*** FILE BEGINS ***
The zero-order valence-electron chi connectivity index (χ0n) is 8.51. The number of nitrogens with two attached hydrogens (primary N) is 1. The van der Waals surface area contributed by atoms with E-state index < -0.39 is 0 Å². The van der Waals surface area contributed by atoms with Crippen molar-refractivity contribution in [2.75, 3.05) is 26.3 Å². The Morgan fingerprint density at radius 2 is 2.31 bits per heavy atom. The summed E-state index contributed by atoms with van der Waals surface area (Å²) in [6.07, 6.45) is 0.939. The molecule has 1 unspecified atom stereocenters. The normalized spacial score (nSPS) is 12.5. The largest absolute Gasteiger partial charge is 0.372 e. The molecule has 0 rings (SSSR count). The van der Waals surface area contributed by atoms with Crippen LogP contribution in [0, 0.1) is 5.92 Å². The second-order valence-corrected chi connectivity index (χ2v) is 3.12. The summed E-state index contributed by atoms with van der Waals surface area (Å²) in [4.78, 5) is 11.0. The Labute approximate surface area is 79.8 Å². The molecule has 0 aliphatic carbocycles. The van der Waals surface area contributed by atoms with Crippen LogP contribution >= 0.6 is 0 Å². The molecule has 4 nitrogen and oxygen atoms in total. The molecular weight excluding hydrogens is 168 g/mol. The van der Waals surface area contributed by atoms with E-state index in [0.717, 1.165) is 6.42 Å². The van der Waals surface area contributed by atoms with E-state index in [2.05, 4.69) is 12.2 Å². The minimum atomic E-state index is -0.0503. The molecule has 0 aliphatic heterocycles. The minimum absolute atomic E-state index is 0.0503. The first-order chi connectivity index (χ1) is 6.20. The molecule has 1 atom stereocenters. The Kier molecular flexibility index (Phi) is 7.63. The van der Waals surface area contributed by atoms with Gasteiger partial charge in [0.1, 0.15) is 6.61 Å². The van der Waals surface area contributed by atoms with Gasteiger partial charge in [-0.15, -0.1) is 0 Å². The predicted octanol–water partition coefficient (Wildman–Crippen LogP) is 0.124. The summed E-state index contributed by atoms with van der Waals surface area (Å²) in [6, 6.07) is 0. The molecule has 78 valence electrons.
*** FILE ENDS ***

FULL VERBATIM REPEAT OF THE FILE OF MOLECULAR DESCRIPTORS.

The zero-order valence-electron chi connectivity index (χ0n) is 8.51. The number of nitrogens with two attached hydrogens (primary N) is 1. The van der Waals surface area contributed by atoms with E-state index < -0.39 is 0 Å². The van der Waals surface area contributed by atoms with Crippen molar-refractivity contribution in [2.75, 3.05) is 26.3 Å². The Morgan fingerprint density at radius 2 is 2.31 bits per heavy atom. The summed E-state index contributed by atoms with van der Waals surface area (Å²) in [6.07, 6.45) is 0.939. The molecule has 1 unspecified atom stereocenters. The normalized spacial score (nSPS) is 12.5. The largest absolute Gasteiger partial charge is 0.372 e. The molecule has 0 rings (SSSR count). The van der Waals surface area contributed by atoms with Crippen LogP contribution in [0, 0.1) is 5.92 Å². The second-order valence-corrected chi connectivity index (χ2v) is 3.12. The summed E-state index contributed by atoms with van der Waals surface area (Å²) in [4.78, 5) is 11.0. The Labute approximate surface area is 79.8 Å². The molecule has 0 aliphatic carbocycles. The van der Waals surface area contributed by atoms with Crippen LogP contribution >= 0.6 is 0 Å². The molecule has 4 nitrogen and oxygen atoms in total. The molecular weight excluding hydrogens is 168 g/mol. The van der Waals surface area contributed by atoms with E-state index in [0.717, 1.165) is 6.42 Å². The van der Waals surface area contributed by atoms with E-state index in [2.05, 4.69) is 12.2 Å². The minimum atomic E-state index is -0.0503. The molecule has 0 aliphatic heterocycles. The minimum absolute atomic E-state index is 0.0503. The first-order chi connectivity index (χ1) is 6.20. The molecule has 1 atom stereocenters. The Kier molecular flexibility index (Phi) is 7.63. The van der Waals surface area contributed by atoms with Gasteiger partial charge in [0.1, 0.15) is 6.61 Å². The van der Waals surface area contributed by atoms with Gasteiger partial charge in [-0.15, -0.1) is 0 Å². The predicted octanol–water partition coefficient (Wildman–Crippen LogP) is 0.124. The summed E-state index contributed by atoms with van der Waals surface area (Å²) in [6, 6.07) is 0. The molecule has 78 valence electrons.